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It's been nearly eight months since attacks in Benghazi, Libya, killed four Americans, among them was the U.S. Ambassador to Libya, Christopher Stevens. Well, today, the president's nominee to succeed Stevens appeared on Capitol Hill. Deborah K. Jones is a career diplomat and Middle East expert. And her confirmation hearing before the Senate Foreign Relations Committee takes place on the eve of yet another high-profile hearing: House Republicans are holding an inquiry on the Benghazi attacks.
NPR's David Welna as the story.
DAVID WELNA, BYLINE: As he introduced his fellow New Mexican to the foreign relations panel today, Democratic Senator Tom Udall made no bones about what a potentially dangerous assignment Deborah Jones is set to take on in Libya.
SENATOR TOM UDALL: Ambassador Jones will be our first ambassador since the tragic events at Benghazi. As we consider this nomination, it's important to remember the work of Chris Stevens and all our diplomatic personnel who died while in service to the United States.
WELNA: And Jones, who's a former ambassador to Kuwait, promised the committee she would not let those deaths remain unsanctioned.
DEBORAH K. JONES: As the president has committed, the perpetrators must be brought to justice. And I will work closely with the Libyan government to see that justice is realized.
WELNA: Jones said an ambassador does not wake up without considering security, a matter, she said, she takes very seriously.
JONES: The ambassador is the principal security officer at post. And it is the ambassador who has to decide whether to allow people to travel here or there, whether to ask for additional assets, whether to insist on additional assets. And if you don't get the answers you need, you pick up the phone and you speak to the people who are responsible for that.
WELNA: Besides the committee's Democratic chairman, only two Republicans showed up for Jones' screening, and they all wished her well. One of those Republicans was Arizona's John McCain. He does not expect Republican anger over what happened in Benghazi to hold up Jones' confirmation.
SENATOR JOHN MCCAIN: I don't think people connect her with the fiasco in Benghazi.
WELNA: But it's not unprecedented that nominations have been held up to get other things.
MCCAIN: But I just haven't heard it. I think there's an overriding need to have an ambassador there because there are too many things happening right now.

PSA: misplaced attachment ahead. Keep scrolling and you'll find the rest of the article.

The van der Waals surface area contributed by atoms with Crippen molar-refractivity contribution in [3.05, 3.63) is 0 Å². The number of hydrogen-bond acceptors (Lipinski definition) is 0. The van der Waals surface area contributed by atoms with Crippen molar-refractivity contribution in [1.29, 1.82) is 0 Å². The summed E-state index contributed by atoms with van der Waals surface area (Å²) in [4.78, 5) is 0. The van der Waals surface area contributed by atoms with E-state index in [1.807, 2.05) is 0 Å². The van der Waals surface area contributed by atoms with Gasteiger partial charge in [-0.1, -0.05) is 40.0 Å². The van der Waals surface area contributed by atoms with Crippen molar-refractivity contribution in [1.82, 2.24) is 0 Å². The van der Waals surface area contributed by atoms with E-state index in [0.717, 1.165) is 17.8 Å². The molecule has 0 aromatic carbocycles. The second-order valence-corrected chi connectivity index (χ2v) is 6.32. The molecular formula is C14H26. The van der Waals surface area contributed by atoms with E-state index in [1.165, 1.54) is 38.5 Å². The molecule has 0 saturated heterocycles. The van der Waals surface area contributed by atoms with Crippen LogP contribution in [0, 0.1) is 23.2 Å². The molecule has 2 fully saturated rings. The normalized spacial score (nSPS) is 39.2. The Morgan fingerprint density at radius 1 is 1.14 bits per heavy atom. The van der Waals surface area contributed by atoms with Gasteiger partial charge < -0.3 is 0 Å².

WELNA: Still, Republican lawmakers are not about to let up in their questioning of the Obama administration's handling of the attacks in Benghazi. Tomorrow, three State Department employees the House Oversight Committee is calling whistle-blowers will testify before that panel. One of them, Gregory Hicks, was the number two U.S. diplomat in Tripoli at the time of the attacks.
The issue has become a cause celebre among conservative media outlets. On his radio show yesterday, former Arkansas Governor Mike Huckabee said Hicks will testify that four special operations soldiers in Tripoli were not allowed to board a Libyan military cargo plane that was leaving for Benghazi.
MIKE HUCKABEE: We now know that special forces were poised and ready and had repeatedly asked for permission to go in and try to intervene, and they were told to stand down. And I know that Mr. Hicks will testify that his jaw dropped when, later, Hillary Clinton said she did not know of any requests for assistance and that there were no requests for assistance.
WELNA: On the same show, South Carolina Republican Senator Lindsey Graham predicted tomorrow's hearing could be a turning point.
SENATOR LINDSEY GRAHAM: I think the dam is about to break, and you're going find a system failure before, during and after. You're going to find political manipulation seven weeks before an election. You're going to find people asleep at the switch when it comes to the State Department, including Hillary Clinton.
WELNA: The focus on Hillary Clinton comes amid speculation she'll run for president. Asked yesterday whether the House probe into Benghazi was purely political, this is how State Department spokesman Patrick Ventrell replied.
PATRICK VENTRELL: It certainly seems so, so far. I mean, this is not sort of a collaborative process where the committee is working directly with us and trying to establish facts that would help, you know, as we look to keep our people safe overseas in a very complex environment.
WELNA: And no place may be more complex than Libya.
David Welna, NPR News, the Capitol.